It’s hard not to get up and shake it while listening to the breezy female vocals of Phoebe Baker and Lou James of the Australian ensemble Alpine. Phoebe and Lou first bonded in their middle school years over a love for ‘60s music, and soon after, the six-piece indie band Alpine was formed. Since then, the sextet has played gigs with Kimbra, Sia, Matt Corby, and Grouplove, to name a few.
The dream-pop ensemble is now back with Yuck–a follow-up to their 2012 debut, A is for Alpine. This album is an exploration of all of the things in life that make you say “yuck”–awkward dates, vanity, egos, distasteful romance, lost lust, and foolish attraction. Their desire to push the pop genre to new and weird places is what truly motivated them to produce the album. From softer ballads to rock-out moments and dance-inducing tracks, there’s definitely a little bit of everything in Yuck. Set for a June 16t release, Alpine has shared an exclusive bonus track with NYLON called “Bold Digger” (listen above).
We chatted with Lou and Phoebe about the band’s inspiration behind “Bold Digger,” what it’s like to work in an Australian pub, crazy touring stories, and hilarious on-stage mishaps.
For people who aren’t familiar with Alpine, tell us your backstory. How did you meet and start making music together?
Lou: Phoebe and I met at boarding school when we were thirteen years old. It was an unusual boarding school situated halfway up a mountain. Phoebe first started a band with a group of friends called Random Order and wrote songs about wanting to be hippies. When Phoebe and I finished school, we went to live in the UK for 6 months and worked at Olympic Records studio cleaning dishes for musicians like Sinead O’Connor, The Kooks, and Kele from Block Party. When we came home, Christian asked Phoebe if she was interested in writing some music. At that stage it was just the three of us. I met Tim at University and we’d exchange CDs once a week. One night, Phoebe and I went out to our favorite bar in Melbourne and met Ryan who was backpacking. Phil grew up with Christian, and he was drumming in quite a few local bands at the time.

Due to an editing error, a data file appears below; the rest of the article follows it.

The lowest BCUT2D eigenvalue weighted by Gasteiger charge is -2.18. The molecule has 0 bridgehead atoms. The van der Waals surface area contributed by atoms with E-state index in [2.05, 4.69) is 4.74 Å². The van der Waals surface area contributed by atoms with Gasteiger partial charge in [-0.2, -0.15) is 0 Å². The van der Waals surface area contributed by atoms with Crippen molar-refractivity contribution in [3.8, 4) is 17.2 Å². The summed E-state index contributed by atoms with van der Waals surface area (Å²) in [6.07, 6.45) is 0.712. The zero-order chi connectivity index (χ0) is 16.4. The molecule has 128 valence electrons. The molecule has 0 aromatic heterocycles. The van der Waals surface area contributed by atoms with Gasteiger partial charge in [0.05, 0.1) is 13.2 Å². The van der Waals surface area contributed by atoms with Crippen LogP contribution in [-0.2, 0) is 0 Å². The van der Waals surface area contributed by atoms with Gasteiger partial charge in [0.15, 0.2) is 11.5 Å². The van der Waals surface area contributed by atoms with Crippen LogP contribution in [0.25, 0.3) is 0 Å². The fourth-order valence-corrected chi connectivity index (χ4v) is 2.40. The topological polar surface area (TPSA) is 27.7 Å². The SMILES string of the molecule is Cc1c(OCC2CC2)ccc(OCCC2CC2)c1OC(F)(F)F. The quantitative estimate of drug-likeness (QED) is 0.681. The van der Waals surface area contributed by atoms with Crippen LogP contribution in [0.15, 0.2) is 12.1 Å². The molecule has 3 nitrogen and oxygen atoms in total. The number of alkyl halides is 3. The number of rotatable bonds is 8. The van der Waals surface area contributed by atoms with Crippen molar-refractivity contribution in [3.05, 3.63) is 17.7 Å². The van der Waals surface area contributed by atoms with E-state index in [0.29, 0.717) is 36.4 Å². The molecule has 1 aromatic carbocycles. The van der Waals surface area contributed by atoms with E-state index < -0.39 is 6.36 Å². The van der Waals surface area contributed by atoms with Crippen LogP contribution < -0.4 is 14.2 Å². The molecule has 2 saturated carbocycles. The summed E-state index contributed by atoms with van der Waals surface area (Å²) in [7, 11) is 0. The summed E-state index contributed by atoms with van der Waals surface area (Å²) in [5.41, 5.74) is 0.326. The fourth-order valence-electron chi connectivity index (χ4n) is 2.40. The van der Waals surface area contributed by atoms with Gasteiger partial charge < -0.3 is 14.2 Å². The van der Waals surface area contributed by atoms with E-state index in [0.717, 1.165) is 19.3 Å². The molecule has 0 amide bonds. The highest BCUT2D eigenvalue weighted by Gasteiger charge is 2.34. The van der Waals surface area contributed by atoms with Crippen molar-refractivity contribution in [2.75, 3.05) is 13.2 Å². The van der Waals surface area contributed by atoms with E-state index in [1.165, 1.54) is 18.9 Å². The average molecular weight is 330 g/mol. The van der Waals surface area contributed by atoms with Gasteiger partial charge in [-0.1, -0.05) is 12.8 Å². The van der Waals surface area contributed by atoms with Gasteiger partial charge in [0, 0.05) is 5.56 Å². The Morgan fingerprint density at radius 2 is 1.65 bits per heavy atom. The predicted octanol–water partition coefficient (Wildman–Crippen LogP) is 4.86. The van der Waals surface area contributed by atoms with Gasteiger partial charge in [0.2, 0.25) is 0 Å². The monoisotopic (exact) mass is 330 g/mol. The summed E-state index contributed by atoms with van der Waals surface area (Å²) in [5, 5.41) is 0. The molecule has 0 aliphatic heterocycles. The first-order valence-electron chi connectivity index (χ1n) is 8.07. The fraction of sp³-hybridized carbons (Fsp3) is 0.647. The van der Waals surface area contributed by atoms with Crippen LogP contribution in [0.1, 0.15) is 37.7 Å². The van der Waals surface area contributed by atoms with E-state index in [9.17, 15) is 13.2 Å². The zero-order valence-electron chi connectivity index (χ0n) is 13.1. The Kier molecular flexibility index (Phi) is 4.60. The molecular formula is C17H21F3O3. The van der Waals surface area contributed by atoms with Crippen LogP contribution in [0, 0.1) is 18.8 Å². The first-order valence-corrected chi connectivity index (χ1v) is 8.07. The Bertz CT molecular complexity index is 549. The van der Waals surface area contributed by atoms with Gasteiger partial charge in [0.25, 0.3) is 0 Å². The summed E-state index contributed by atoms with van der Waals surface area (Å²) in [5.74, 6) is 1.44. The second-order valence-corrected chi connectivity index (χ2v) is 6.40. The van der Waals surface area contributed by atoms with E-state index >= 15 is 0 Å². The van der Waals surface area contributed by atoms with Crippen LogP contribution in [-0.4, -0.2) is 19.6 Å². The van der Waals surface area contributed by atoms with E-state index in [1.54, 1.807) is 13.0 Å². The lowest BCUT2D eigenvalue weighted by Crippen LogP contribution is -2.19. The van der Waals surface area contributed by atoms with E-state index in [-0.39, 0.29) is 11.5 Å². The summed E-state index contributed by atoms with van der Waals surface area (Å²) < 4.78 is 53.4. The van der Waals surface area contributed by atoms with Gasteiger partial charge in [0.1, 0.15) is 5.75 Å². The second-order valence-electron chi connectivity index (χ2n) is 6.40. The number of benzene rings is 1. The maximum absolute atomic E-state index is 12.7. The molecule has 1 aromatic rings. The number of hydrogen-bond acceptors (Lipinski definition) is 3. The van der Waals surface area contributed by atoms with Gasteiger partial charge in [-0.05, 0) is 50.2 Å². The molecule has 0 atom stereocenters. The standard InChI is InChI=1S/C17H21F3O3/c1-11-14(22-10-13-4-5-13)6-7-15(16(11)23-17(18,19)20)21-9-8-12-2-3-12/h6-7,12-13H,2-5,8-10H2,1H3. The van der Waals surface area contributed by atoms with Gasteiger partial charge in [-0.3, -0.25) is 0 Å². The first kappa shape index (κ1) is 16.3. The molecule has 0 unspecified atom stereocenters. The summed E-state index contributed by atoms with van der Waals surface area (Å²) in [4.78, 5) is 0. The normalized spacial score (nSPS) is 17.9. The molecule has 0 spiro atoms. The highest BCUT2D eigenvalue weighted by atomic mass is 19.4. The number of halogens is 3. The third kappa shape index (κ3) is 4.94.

What can we expect from Yuck?
Lou: This album feels more self-assured. After touring and listening to so much music together on the road, there’s a stronger sense of our own identity. Yuck was influenced by 1960s -70s South American pop music, Hayao Miyazaki films and ‘90s R&B. It’s inspired by where we’re at in our late 20s. A is for Alpine looked at similar themes, but we were younger and didn’t really know how to communicate those feelings. You assume the obstacles in life will figure themselves out, but when we sat down to write, we still felt confused. Life is weird, wonderful, strange, and unpredictable. Sometimes life is YUCK! Instead of getting overwhelmed, we finally saw the humor.
People often talk about the energy of your live shows. What’s most important when playing live?
Phoebe: I guess we aim to put on a ‘show’ rather then just stand there gazing at our shoes. There’s not anything wrong with that in the slightest–it’s just that we want to play, to feel our music and perform and prance and let the energy, the ego, and the vulnerability all pour out. We want to feel that we’re on the same level as the audience, or make the audience feel they’re hanging out with us. We’re just dorks that are playing cool for fun and for love.